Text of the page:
The Guardian February 5, 2003

The Lion and the Eagle

Military Historian Colonel Bernd Fischer (Ret) looks at Britain's long-
standing pursuit of Iraqi oil.

Prime Minister Blair leaves no doubt that in case of a conjured war against 
Iraq, his country will participate, side-by-side with the transatlantic 
hegemonic power, and provide British naval, air and army units, including 
"special task" forces.

Apparently it makes no difference whether the action will be sanctioned by 
the United Nations Organisation or go ahead as a unilaterally determined 
war of aggression.

How does such an unequivocal policy stand up in the face of public opinion 
polls, showing that a clear majority of British voters oppose the war 
against Iraq?

Without exception, the media interpret Blair's "shoulder to shoulder" stand 
with Bush in terms of Britain's own oil interests in the Persian Gulf 

This is probably the most important motive behind Britain's current policy. 
For nearly a century it explained Britain's dubious role in this part of 
the world.

A History of Greed and Intrigue

Already before World War I, in the days of the Ottoman Empire, Iraq was a 
target for British expansionism, and that of other European powers, due to 
its central position across the land route from Egypt to India, and its 
rich oil deposits at Kirkuk and Mossul.

German and British monopoly capital turned Iraq's three Ottoman 
administrative regions  Baghdad, Basra, and Mossul  into some of the 
most important theatres of war in the Middle East.

Already in early December 1914, British and British-led Indian troops 
occupied Basra, the port city on the Shatt-el-Arab.

However, the British suffered a defeat at Kutt-el-Amara in April 1916, when 
they tried to advance on Mossul. It took till March 17, 1917, for the 
British to take Baghdad.

After the collapse of the German-Turkish front in Syria and Mesopotamia in 
October 1918, the British occupied the Mossul district at the insistence of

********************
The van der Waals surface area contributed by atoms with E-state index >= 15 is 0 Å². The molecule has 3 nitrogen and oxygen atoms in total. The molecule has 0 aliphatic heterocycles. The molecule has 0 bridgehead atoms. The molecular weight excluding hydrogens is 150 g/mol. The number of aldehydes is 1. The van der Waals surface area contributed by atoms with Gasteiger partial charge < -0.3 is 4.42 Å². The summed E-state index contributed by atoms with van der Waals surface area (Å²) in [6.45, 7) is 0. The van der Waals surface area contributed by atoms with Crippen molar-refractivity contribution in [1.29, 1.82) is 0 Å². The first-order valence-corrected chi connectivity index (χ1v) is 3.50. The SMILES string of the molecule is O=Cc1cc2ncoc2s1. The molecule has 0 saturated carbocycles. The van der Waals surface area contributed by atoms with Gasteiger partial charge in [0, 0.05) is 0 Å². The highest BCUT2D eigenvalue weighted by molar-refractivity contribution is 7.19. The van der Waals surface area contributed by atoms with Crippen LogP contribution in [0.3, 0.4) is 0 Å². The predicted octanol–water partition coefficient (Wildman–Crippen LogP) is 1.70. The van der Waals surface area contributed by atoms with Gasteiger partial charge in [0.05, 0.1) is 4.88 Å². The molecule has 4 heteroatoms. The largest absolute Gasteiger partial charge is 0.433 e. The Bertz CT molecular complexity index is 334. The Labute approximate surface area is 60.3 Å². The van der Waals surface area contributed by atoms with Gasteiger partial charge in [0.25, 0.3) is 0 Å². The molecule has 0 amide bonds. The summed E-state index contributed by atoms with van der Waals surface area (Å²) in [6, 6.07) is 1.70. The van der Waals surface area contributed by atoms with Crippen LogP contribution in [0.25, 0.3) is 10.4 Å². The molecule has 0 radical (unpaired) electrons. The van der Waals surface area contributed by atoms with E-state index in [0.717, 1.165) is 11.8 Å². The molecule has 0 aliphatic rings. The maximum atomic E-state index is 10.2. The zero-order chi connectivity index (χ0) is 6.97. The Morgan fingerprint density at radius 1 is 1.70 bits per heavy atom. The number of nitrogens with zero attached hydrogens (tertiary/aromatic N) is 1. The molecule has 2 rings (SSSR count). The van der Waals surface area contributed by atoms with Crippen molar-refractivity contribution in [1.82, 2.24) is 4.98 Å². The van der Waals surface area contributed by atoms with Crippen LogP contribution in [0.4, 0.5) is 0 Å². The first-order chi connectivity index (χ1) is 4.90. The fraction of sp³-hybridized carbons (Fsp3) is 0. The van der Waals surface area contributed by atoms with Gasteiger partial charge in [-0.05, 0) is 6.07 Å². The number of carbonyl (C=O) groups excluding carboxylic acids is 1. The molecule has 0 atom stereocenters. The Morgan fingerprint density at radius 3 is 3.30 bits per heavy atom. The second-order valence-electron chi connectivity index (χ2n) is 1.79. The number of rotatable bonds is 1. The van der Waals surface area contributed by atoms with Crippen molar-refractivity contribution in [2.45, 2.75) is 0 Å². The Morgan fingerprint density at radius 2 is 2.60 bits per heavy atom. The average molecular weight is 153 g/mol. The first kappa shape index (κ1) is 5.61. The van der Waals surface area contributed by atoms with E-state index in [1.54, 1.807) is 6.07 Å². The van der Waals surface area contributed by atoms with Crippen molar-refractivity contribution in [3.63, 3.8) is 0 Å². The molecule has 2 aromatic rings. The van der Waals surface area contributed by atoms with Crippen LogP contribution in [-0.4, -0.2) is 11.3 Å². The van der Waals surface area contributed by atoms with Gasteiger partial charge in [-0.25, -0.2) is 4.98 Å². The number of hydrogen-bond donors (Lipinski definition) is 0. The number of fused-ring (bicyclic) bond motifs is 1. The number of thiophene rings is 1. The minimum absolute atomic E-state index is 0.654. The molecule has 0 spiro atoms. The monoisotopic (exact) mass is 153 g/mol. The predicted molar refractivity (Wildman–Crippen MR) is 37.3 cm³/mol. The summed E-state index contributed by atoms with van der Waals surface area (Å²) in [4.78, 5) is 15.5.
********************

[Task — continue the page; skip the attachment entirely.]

the oil companies, contrary to the terms of the ceasefire which had been 
concluded on October 30, 1918, at Mudros.

Thus at the end of World War I the entire territory of Iraq was occupied by 
British troops. On April 15, 1920, at St Remo, the Allied Great Council 
awarded Great Britain the mandate over Iraq.

For decades British oil interests secured the lion's share of Iraqi oil 
concessions, although in 1920 American companies  Standard Oil of New 
Jersey and Socony-Vacuum Oil Company (Mobil)  were able to enforce 
participation with the support of President Wilson and the US Congress.

The Kingdom of Iraq, in 1921, was a British creation. Britain's first 
ambassador was also the regional head of Britain's state-owned British 
Petroleum (BP) since 1913, and the company initially provided Iraq with 
administrative personnel.

In 1925 the British Mandate Administration obtained, for its Turkish 
Petroleum Company (TPC), the oil drilling concession for the entire 
territory of Iraq, with the exception of Basra.

The British Government, which in conjunction with Royal Dutch Shell 
controlled almost half of all Iraqi oil production, also controlled the oil 
production in Qatar and in further territories along the Gulf (today the 
United Arab Emirates).

In 1929 the TPC became the Iraq Petroleum Company (IPC), with two 
subsidiaries, the Mossul Petroleum Company and Basra Petroleum Company. 
This completed the monopolisation process of Iraqi oil deposits.

Back to Colonialism?

Even between 1972 and 1975, when the Iraq Oil Company and some others were 
being nationalised, the British retained control over more than a third of 
Iraq's oil production.

Two of the notorious oil multinationals  British Petroleum and Shell  
until today remain predominantly British owned.

Their share of oil in the region makes an important contribution to 
Britain' s economy. Hence London has, since the 1990s, kept a permanent 
military presence  the so-called stand-by force  of at least 4000 men 
in the region, at the cost of several billion dollars to the British 

Against this background it is noteworthy that Blair's political advisers 
from the Foreign Policy Centre* in London hold the view that the terrorist 
attacks on New York have demonstrated the need for a revival of 19th 
century colonialism. They expounded these ideas in a paper entitled 
Reordering the World. (See page 6 for more details.)

* * *
*The Centre was launched by Labour Prime Minister Tony Blair and former Foreign Secretary Robin Cook in 1991. Excerpts from the communist monthly RotFuchs (Red Fox), November 2002, Berlin, translated by Vera Butler

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